The Sopranos (1999–2007)
8.3/10
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3 user 2 critic

Moe n' Joe 

Tony reflects on how growing up with Janice colors his attitudes now, while Vito tries to make a new life for himself in New Hampshire.

Director:

Steve Shill

Writers:

David Chase (created by), Matthew Weiner
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Cast

Episode cast overview, first billed only:
James Gandolfini ... Tony Soprano
Lorraine Bracco ... Dr. Jennifer Melfi
Edie Falco ... Carmela Soprano
Michael Imperioli ... Christopher Moltisanti
Dominic Chianese ... Junior Soprano (credit only)
Steven Van Zandt ... Silvio Dante
Tony Sirico ... Paulie 'Walnuts' Gualtieri
Robert Iler ... A.J. Soprano (credit only)
Jamie-Lynn Sigler ... Meadow Soprano
Aida Turturro ... Janice Soprano
Steve Schirripa ... Bobby 'Bacala' Baccalieri (as Steven R. Schirripa)
Vincent Curatola ... Johnny 'Sack' Sacramoni
Frank Vincent ... Phil Leotardo
Joseph R. Gannascoli ... Vito Spatafore
Toni Kalem ... Angie Bonpensiero
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Storyline

Johnny Sack is in jail and the Feds seem to have a pretty strong case against him. His lawyer is trying to get the best deal possible but he's definitely going to get a long jail sentence and lose most of his assets. In the end, he agrees to 15 years and his his wife gets to keep the house and her pension account. He also has to admit in open court that he was a member of La Cosa Nostra, something that doesn't sit well with some of his fellow mobsters. Johnny turns to Tony to get cash from some of the investments the Feds don't know about. Tony takes his cut, as expected. Tony recounts to Dr. Melfi the difficulty he had growing up with his sister Janice. Despite all of that, he still arranges a great deal for her on a house. Vito is still living in New Hampshire with his friend Jim. He finally admits to Jim that he's not a writer but doesn't quite come clean about his past. He tries working at a regular job but that's not quite his style and in the end, he packs it in and returns to ... Written by garykmcd

Plot Summary | Add Synopsis

Genres:

Crime | Drama

Certificate:

TV-MA | See all certifications »
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Details

Country:

USA

Language:

English

Release Date:

14 May 2006 (USA) See more »

Company Credits

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Technical Specs

Runtime:

Sound Mix:

Dolby | Dolby Digital

Color:

Color

Aspect Ratio:

1.78 : 1
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Did You Know?

Trivia

The song played during the ending credits is "Let It Rock", by Chuck Berry. It is about hard work on a railroad as a train is headed down the tracks. See more »

Goofs

While Tony talks to Meadow in the kitchen at breakfast, he puts a bowl into the microwave and turns it on but the display doesn't light up. See more »

Quotes

Ron Pearse: The federal prosecutors and myself have been told to clear our calendars for the next five months so trial is upon us and the Feds have reached a complete accounting of your worth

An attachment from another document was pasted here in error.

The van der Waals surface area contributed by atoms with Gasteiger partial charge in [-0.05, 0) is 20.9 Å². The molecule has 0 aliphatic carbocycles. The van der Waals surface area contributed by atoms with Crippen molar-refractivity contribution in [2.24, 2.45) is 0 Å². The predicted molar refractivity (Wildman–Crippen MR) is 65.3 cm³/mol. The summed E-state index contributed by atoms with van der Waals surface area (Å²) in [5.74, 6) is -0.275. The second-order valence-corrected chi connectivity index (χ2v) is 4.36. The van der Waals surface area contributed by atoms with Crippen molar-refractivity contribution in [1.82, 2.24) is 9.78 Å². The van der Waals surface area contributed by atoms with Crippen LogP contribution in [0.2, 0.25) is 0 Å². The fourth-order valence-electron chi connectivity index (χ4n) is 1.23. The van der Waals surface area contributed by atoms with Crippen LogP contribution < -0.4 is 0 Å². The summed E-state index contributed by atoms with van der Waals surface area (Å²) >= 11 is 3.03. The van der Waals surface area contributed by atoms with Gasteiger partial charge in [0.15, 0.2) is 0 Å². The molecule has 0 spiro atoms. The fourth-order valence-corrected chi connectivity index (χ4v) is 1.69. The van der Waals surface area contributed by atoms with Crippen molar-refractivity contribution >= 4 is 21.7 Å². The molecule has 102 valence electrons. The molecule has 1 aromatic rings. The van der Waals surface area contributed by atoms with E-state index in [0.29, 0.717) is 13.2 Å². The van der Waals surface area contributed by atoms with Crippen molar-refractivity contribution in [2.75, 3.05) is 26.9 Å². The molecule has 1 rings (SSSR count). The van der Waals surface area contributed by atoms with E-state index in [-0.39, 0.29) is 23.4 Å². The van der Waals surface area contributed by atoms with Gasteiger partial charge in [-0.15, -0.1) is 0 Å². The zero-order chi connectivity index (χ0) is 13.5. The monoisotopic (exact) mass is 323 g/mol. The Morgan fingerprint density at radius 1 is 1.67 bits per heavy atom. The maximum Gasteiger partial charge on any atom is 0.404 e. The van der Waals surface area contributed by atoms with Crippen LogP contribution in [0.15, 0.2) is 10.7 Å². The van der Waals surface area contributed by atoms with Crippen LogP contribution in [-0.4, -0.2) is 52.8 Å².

[shows him his financial statements]
Johnny 'Sack' Sacramoni: [Looking through his financial statements] The vintage Wurlitzer? They go through my fucking sock drawer?
Ron Pearse: They shot a video the day of your arrest they even tracked down the one hundred eighty thousand in Boca Raton under your father's name they estimate your net worth at five ...
[...]
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Connections

References The Perfect Secretary (2005) See more »

Soundtracks

My Way
(Comme d'Habitude)
Music by Claude François and Jacques Revaux
French lyrics by Gilles Thibaut
English lyrics by Paul Anka
Performed by Frank Sinatra
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Frequently Asked Questions

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User Reviews

 
Tone and Janice
24 May 2008 | by MaxBorg89See all my reviews

Janice, Janice, Janice: ever since she showed up for the first time in Season Two, she's been a huge pain in Tony's ass. Moe n' Joe takes a deeper look at the relationship between the two siblings, while at the same time setting events in line for the undoubtedly tragic ending of Season Six, Part One.

During one of his nowadays rare sessions with Dr. Melfi, Tony opens up about his childhood, explaining how Janice would bully him and the extort favors; as a teenager, he would be approached by kids who wanted to be his friends only so that they could get close enough to his sister; and more recently, she left hi in charge of their mother, with her coming back in time to profit from the old lady's death. Considering his state of mind, it's hardly surprising Tony's getting a good laugh out of Janice's current misfortunes.

Meanwhile, Vito Spatafore seems to have adjusted to life in New Hampshire, going as far as coming clean to his new lover about his identity. After a while, though, he realizes he is making a mistake and makes an even bigger one by heading back to New Jersey, where Phil's all but welcoming arms will be waiting.

Over the years, the psychoanalysis scenes have provided some good insights concerning Tony's feelings and thoughts, elements that are otherwise shown only in the famous dream sequences. And so, after recollections of his parents, we get a glimpse of what it was like to grow up with Janice, understanding the origins of all their adorable discussions in past episodes. As for the Vito section, the poignancy of previous shows is retained, especially as the outcome becomes more and more obvious. Let's just say: ouch!


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